Seniors and those who care about them will welcome the measures announced today in the federal budget. More needs to be done.
OTTAWA – The return of the OAS eligibility age to 65 has already been announced. This will be welcome news to those who were facing having to wait two extra years for their OAS benefit after struggling in their career.
An estimated 600,000 seniors live under the poverty line today and this is not expected to change unless more is done to provide better income supports and to reduce their critical expenses like home care and drug costs.
Today’s federal budget contains welcome measures to:
Increase the guaranteed income supplement [GIS] for single seniors beginning July 2016. Single seniors, especially women, face far greater rates of poverty compared to their counterparts in couples. That will benefit 900,000 single seniors across Canada. While absolutely welcome, it is a maximum of just $2.60 more per day. Much more needs to be done to prevent poverty among seniors.
Introduce a Seniors Index for OAS and GIS to help them keep pace with their cost of living. However, while a welcome change, the index should actually help seniors keep pace with the standard of living and should be tied to wage rate increases.
Also welcome is the $200 million over 2 years to fund seniors affordable housing – without requiring a cost match from the provinces – a major barrier in the past. Secure housing is a major social determinant of health.
The funding of the Canadian foundation for Healthcare Improvement and for the Canadian Institutes of Health Information is a welcome investment provided that the Naylor report’s call for a patient focused approach to innovation is the centrepiece.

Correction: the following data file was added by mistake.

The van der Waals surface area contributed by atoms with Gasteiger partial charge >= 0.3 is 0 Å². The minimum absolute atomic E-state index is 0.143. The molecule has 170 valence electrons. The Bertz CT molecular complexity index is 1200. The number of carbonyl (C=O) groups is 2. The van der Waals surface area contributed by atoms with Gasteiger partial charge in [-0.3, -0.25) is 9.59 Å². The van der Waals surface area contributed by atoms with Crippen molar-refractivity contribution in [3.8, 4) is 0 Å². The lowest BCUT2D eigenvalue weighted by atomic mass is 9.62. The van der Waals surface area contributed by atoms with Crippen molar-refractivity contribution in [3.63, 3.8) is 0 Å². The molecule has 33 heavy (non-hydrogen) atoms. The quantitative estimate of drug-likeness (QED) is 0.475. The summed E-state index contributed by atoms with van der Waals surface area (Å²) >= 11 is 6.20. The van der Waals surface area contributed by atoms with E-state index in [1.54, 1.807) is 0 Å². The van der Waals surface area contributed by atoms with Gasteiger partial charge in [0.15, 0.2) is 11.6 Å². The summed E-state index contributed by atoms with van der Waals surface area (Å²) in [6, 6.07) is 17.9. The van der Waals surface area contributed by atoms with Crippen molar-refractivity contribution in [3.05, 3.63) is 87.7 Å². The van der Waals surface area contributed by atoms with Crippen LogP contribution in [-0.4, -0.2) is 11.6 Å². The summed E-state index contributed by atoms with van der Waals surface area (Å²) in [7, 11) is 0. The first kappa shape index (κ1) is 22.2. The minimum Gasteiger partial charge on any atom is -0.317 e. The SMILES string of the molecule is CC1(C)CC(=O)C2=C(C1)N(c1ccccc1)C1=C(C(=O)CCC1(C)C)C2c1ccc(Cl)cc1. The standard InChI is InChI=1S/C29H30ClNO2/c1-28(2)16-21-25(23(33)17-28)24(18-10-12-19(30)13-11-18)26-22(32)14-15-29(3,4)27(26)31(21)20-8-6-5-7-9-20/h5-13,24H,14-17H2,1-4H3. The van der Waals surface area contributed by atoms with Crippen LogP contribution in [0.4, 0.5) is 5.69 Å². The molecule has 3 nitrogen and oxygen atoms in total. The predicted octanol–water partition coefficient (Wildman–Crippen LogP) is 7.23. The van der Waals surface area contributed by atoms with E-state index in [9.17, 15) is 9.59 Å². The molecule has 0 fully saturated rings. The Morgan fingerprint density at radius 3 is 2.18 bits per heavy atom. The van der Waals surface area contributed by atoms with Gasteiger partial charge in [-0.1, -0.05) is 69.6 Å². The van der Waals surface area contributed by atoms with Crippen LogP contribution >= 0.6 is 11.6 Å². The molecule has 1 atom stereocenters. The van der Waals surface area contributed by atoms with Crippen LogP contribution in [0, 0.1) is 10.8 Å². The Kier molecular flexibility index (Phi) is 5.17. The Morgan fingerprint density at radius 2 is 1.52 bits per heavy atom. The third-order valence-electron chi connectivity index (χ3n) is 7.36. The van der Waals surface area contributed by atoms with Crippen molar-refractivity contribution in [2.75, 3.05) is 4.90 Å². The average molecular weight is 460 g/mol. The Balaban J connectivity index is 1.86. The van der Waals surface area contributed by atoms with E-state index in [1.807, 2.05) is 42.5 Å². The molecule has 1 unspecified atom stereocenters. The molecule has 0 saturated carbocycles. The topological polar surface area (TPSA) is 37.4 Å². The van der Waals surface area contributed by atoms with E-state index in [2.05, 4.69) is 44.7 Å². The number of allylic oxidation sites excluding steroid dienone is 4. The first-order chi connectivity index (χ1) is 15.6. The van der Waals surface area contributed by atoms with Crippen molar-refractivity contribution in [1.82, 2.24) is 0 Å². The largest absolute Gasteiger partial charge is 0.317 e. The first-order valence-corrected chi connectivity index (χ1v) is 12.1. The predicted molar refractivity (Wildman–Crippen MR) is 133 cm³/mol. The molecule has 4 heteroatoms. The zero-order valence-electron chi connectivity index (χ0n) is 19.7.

Unfortunately, the budget did not address several important promises:
Remove the requirement for a terminal diagnosis to qualify for the EI compassionate leave benefit and increase flexibility in how the benefit may be used. The requirement for a terminal diagnosis has in the past stopped people from applying for the compassionate leave benefit. In addition the flexibility in using the benefit better reflects how chronic illnesses play out.
Invest $3 billion in home care and palliative care over X years. There is an immediate need for sustained funding and national standards on home care. The patchwork of palliative care must be addressed immediately and this new funding will be a major first step.
The promise to join the Pan Canadian Pharmaceutical Alliance [PCPA] will incrementally reduce the costs of many drugs. However a comprehensive National Pharmacare system is necessary in order to ensure that every Canadian is able to access needed medications regardless of income and postal code.
The recent announcement to work with the provinces to find a consensus to increase the CPP is somewhat encouraging. However, indications from some of the provinces cause concern that the consensus will not be achieved in the near future. It may be necessary for the federal government to consider options such as the introduction of a national pension framework independent of the CPP process that provides a robust pension system and that gives each province greater flexibility on plan design (e.g., coverage and benefit levels) and timing of introduction
(e.g., reflecting regional conditions).
Mandate an expert panel to consider a guaranteed annual income. Families Minister Jean-Yves Duclos welcomed the option of a guaranteed annual income as part of a anti-poverty strategy http://www.theglobeandmail.com/news/politics/guaranteed-income-hasmerit-as-a-national-policy-minister-says/article28588670/
Already the Ontario government is prepared to study the idea. http://www.theglobeandmail.com/news/politics/ottawa-should-workwith-ontario-on-guaranteed-income-strategy-advocates/article28936544/
And the recommendation to explore the idea was contained in the Finance Committee’s pre-budget report http://www.cbc.ca/news/politics/guaranteed-minimum-income-meritsfurther-study-pre-budget-report-says-1.3490157
National Pensioners Federation is a national, non partisan, non sectarian organization of 350 seniors chapters, clubs, groups, organizations and individual supporters across Canada with a collective membership of 1,000,000 seniors and retirees devoted entirely to the welfare and best interests of ageing Canadians.
For more information, please contact:
President, National Pensioners Federation
Counsel, National Pensioners Federation